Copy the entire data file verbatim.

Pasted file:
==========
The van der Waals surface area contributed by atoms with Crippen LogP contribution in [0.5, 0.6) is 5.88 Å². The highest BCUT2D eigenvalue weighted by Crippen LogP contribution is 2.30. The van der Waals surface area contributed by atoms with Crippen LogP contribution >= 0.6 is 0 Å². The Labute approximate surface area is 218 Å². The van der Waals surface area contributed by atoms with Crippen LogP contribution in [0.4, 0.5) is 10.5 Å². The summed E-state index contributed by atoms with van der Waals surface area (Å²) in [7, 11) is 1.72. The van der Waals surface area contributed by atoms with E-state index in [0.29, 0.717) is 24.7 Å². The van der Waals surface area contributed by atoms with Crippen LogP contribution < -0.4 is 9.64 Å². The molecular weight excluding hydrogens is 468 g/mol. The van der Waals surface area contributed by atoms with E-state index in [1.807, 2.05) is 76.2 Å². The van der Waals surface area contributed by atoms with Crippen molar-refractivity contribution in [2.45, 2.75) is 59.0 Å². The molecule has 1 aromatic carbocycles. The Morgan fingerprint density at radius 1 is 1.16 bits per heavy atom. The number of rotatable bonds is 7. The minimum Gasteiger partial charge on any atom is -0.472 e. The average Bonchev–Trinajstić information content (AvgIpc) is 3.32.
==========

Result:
The van der Waals surface area contributed by atoms with Crippen LogP contribution in [0.5, 0.6) is 5.88 Å². The highest BCUT2D eigenvalue weighted by Crippen LogP contribution is 2.30. The van der Waals surface area contributed by atoms with Crippen LogP contribution >= 0.6 is 0 Å². The Labute approximate surface area is 218 Å². The van der Waals surface area contributed by atoms with Crippen LogP contribution in [0.4, 0.5) is 10.5 Å². The summed E-state index contributed by atoms with van der Waals surface area (Å²) in [7, 11) is 1.72. The van der Waals surface area contributed by atoms with E-state index in [0.29, 0.717) is 24.7 Å². The van der Waals surface area contributed by atoms with Crippen LogP contribution < -0.4 is 9.64 Å². The molecular weight excluding hydrogens is 468 g/mol. The van der Waals surface area contributed by atoms with E-state index in [1.807, 2.05) is 76.2 Å². The van der Waals surface area contributed by atoms with Crippen molar-refractivity contribution in [2.45, 2.75) is 59.0 Å². The molecule has 1 aromatic carbocycles. The Morgan fingerprint density at radius 1 is 1.16 bits per heavy atom. The number of rotatable bonds is 7. The minimum Gasteiger partial charge on any atom is -0.472 e. The average Bonchev–Trinajstić information content (AvgIpc) is 3.32.